If you are struggling with making changes, it is helpful to answer why you are trying to change in the first place and find an accountability partner. The confidence and growth from a creative thought partnership can't be beaten. Now more than ever, executive coaches are a crucial relationship for busy leaders.


What is the real de-stressing challenge you face?


Discover Your AHA!



Join leaders discovering their leadership AHA to achieve success and significance in life and work. Striving for better habits is a competitive advantage available to any leader looking for a powerful point of differentiation.


Understanding your accidental leadership habits unlocks your potential to bring out your best and be the leader you want, and the world needs you to be.


  1. Take the Accidental Habit Assessment.

  2. Get your Personalized Results.

  3. Explore, Build, and Apply Life-Changing Leadership Habits Throughout Your Life.




References:


APA. (2012). APA survey finds feeling valued at work linked to well-being and performance.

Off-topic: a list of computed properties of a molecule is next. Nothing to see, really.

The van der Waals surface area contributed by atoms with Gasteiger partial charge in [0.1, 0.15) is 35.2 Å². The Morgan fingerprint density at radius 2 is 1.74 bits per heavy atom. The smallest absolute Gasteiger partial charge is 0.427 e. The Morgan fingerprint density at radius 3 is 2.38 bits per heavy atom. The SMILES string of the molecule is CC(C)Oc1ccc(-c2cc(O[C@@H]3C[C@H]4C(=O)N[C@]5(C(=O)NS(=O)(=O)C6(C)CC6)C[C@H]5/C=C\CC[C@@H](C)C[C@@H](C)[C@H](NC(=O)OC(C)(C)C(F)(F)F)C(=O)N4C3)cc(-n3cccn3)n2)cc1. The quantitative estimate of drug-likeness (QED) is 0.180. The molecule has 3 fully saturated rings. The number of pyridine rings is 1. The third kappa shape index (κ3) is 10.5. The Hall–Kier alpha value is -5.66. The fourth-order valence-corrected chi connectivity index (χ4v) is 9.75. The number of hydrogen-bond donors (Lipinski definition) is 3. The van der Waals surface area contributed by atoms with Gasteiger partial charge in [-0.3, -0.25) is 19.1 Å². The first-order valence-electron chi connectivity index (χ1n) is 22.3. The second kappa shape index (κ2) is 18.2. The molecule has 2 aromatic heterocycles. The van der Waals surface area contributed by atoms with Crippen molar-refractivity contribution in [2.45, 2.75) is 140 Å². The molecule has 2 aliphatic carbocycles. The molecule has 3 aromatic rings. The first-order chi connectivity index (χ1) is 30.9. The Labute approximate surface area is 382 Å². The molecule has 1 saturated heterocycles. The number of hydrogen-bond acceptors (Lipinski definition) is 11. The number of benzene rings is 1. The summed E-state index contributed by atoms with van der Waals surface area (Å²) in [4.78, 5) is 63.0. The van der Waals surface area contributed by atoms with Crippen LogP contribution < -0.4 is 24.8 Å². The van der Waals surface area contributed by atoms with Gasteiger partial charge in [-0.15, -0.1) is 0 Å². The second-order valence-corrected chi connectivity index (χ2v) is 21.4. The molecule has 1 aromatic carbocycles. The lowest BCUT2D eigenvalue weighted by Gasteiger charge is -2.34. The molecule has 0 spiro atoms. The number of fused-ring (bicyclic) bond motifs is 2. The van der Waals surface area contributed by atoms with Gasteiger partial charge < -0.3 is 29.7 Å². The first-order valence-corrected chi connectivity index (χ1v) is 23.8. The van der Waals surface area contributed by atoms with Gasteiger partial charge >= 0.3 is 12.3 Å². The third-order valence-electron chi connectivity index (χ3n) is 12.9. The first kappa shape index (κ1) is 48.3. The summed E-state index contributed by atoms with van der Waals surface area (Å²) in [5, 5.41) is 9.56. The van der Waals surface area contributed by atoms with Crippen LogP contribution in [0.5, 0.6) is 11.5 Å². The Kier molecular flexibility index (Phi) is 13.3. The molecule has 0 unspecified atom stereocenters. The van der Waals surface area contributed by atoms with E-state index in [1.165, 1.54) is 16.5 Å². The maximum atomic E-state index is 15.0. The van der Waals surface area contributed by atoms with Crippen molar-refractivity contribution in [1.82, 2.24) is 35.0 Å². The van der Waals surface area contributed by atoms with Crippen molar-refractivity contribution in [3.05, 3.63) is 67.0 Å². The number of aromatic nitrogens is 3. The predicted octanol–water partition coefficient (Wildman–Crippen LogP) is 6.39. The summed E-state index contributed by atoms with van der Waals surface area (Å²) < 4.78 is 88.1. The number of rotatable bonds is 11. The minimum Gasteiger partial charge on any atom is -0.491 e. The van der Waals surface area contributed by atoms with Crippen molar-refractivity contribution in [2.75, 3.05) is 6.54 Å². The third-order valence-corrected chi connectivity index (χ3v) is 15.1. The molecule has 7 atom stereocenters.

Goh, J., Pfeffer, J., & Zenios, S. (2016). The relationship between workplace stressors and mortality and health costs in the United States [PDF]. Management Science. Goh, J., Pfeffer, J., & Zenios, S. (2016). The relationship between workplace stressors and mortality and health costs in the United States [PDF]. Management Science.


Hardesty, L. (2023). Tips to keep stress from hurting your heart. Mayo Clinic Health System.


Lally, P., van Jaarsveld, Cornelia H., Potts, H., & Wardle, J. (2010). How are habits formed: Modelling habit formation in the real world. European Journal of Social Psychology, 40(6), 998-1009.


Wigert, B., & Pendell, R. (2023). 6 Trends Leaders Need to Navigate This Year. Gallup Workplace.


Williams, N. (2016). Top ten types of workplace stress. Bartell and Bartell.

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About Dr. Jeff Doolittle

He is the founder of Organizational Talent Consulting in Grand Rapids, MI, and Program Director of online graduate and continuing business education at Olivet Nazarene University in Bourbonnais, IL. Executive leaders who work with Jeff describe him as thoughtful, decisive, intelligent, and collaborative. Jeff is a business executive with over twenty years of talent development and organizational strategy experience working with C-suite leaders in Fortune 100, Forbes top 25 private, for-profit, non-profit, and global companies in many industries.